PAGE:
14. I came across your blog when I was looking for a code implementation to aid my understanding so thanks. I have implemented similar code in fortran for a prog on boltzman machines. I understand the code but I don’t understand where the initial equation of x y came from, why you chose gamma/gaussian distributions – could you choose others? – also how does the original equation provide parameters alpha and beta from the f(x,y) eqn. Finally, how do we know that the C Java, Python, R eqns implement gamma and gaussian distribution equivalently – which is correct ?


    1. The post isn’t really meant to be an introduction to MCMC, but to instead provide some code examples. It sounds like you should read an introduction to MCMC – I do have some old lecture notes on this: – which you might find useful. In short, I picked the f() that I did because I knew it would have Gaussian and gamma full-conditionals, and the constants are determined by the form of f().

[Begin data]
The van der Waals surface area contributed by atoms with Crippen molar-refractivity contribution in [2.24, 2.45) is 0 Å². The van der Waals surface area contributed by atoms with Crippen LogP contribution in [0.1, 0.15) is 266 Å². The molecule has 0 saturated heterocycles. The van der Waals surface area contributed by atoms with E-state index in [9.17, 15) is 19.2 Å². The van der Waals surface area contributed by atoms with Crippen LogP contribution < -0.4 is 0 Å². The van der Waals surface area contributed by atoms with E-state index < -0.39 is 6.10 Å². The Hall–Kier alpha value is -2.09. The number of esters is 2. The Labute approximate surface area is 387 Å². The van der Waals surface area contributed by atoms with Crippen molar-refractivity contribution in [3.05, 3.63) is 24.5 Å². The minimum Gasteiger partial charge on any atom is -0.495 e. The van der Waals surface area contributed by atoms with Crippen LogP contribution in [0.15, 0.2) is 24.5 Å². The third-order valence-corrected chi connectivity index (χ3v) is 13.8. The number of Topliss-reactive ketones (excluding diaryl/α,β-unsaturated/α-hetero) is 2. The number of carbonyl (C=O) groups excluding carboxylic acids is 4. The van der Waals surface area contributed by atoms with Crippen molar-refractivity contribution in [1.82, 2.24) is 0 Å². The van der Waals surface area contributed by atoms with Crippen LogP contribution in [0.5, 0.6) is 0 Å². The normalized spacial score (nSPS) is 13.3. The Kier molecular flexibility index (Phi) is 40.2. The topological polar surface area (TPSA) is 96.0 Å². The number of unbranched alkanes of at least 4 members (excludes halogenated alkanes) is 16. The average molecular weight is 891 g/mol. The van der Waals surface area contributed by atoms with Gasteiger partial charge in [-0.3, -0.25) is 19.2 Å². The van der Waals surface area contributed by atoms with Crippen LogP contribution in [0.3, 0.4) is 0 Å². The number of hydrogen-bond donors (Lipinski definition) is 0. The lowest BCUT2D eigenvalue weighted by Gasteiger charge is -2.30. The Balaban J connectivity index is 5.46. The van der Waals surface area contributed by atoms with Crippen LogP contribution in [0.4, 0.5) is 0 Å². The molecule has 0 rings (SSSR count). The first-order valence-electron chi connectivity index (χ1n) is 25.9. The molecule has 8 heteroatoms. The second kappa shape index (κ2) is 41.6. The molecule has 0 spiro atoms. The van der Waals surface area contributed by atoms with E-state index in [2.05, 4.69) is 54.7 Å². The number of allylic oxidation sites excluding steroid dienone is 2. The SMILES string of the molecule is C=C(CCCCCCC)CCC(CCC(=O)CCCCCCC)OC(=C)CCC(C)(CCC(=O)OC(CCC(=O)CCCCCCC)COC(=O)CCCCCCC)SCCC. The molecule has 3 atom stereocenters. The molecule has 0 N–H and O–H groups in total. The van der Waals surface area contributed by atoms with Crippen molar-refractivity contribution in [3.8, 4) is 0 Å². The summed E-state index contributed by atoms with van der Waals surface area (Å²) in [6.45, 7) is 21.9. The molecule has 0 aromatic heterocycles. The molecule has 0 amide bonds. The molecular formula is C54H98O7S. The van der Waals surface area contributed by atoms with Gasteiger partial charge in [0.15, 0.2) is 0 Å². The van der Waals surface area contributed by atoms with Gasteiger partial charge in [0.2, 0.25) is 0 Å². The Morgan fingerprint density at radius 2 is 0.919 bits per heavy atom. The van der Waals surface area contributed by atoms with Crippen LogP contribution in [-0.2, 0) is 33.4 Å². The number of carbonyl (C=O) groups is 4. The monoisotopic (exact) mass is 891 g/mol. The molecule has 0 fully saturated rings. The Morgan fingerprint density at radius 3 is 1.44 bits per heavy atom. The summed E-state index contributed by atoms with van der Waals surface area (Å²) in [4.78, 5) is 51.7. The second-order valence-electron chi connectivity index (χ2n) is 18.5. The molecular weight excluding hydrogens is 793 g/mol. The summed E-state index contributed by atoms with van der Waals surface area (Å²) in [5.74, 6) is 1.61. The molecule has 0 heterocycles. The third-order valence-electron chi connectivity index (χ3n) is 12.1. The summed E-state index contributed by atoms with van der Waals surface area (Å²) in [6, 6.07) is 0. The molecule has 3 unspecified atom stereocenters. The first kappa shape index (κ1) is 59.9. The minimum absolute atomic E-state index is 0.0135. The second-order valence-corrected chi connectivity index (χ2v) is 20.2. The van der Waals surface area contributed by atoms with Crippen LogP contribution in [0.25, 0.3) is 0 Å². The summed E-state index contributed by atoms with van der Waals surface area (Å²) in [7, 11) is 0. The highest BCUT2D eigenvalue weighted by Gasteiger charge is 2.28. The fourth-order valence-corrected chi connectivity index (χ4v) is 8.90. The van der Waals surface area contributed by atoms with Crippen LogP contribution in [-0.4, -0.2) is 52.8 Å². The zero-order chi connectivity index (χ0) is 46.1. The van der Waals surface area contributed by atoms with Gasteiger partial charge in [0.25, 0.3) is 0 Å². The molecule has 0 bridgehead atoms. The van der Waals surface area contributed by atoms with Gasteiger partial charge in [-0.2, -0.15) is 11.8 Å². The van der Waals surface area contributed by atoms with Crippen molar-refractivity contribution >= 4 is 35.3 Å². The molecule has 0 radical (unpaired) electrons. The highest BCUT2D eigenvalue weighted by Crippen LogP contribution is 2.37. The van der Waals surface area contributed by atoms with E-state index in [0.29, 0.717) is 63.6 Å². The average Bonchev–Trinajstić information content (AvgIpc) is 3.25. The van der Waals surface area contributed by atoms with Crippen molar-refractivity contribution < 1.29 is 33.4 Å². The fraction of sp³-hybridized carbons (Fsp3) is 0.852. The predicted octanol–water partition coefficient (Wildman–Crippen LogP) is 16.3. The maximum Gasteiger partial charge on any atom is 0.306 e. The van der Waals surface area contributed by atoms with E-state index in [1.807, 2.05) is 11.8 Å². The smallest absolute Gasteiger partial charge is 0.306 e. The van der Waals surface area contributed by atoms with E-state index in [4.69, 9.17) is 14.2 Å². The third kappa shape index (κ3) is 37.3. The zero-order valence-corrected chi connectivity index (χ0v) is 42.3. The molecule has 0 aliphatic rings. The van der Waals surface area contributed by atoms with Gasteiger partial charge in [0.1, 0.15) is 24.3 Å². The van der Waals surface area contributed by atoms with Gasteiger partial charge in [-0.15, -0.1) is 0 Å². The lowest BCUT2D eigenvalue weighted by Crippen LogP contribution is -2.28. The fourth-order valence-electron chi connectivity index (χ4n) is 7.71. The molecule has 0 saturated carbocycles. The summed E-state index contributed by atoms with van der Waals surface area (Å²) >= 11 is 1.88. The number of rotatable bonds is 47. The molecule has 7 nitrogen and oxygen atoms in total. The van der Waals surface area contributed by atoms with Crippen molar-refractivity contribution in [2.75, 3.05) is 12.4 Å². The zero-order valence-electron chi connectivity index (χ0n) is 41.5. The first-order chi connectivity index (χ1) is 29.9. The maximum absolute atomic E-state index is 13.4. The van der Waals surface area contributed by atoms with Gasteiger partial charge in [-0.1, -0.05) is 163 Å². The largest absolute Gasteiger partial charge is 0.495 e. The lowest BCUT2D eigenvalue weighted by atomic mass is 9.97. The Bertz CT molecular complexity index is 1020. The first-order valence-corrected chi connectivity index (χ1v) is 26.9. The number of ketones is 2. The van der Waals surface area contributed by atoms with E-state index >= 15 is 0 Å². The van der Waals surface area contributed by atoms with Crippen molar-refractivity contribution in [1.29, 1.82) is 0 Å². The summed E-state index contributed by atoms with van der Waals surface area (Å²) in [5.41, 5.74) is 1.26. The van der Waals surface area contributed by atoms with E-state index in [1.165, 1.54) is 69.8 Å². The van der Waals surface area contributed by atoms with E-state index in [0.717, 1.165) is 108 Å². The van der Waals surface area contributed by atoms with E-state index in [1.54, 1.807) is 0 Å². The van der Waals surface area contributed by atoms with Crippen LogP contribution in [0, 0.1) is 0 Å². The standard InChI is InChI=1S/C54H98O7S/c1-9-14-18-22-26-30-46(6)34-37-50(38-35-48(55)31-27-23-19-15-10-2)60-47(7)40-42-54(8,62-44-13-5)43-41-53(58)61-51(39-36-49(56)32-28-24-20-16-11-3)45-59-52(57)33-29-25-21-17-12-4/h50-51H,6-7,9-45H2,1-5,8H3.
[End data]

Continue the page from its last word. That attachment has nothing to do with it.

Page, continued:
There are lots of ways to test that random number generators are working correctly and are equivalent. eg. you can test the mean and variance of a large number of samples, quantiles of the empirical distributions, etc.

  15. Thanks Darren

    That’s some of the background info I had been looking for having previously treated some of the equations as black box solutions.

    Just to clarify about equivalence of generators, I’m using Intel’s Fortran compiler and MKL library, they have a slightly different implementation to GNU for example. eg see bottom of vs GNU GSL. Also MKL implementation returns a vector as opposed to a singular value.
    I looked at some of the other implementations to verify what algorithm they were calculating (I found ifort was x2.5 times faster on the same backpropagation code with like for like O3 optimization in comparison to gnu gfortran)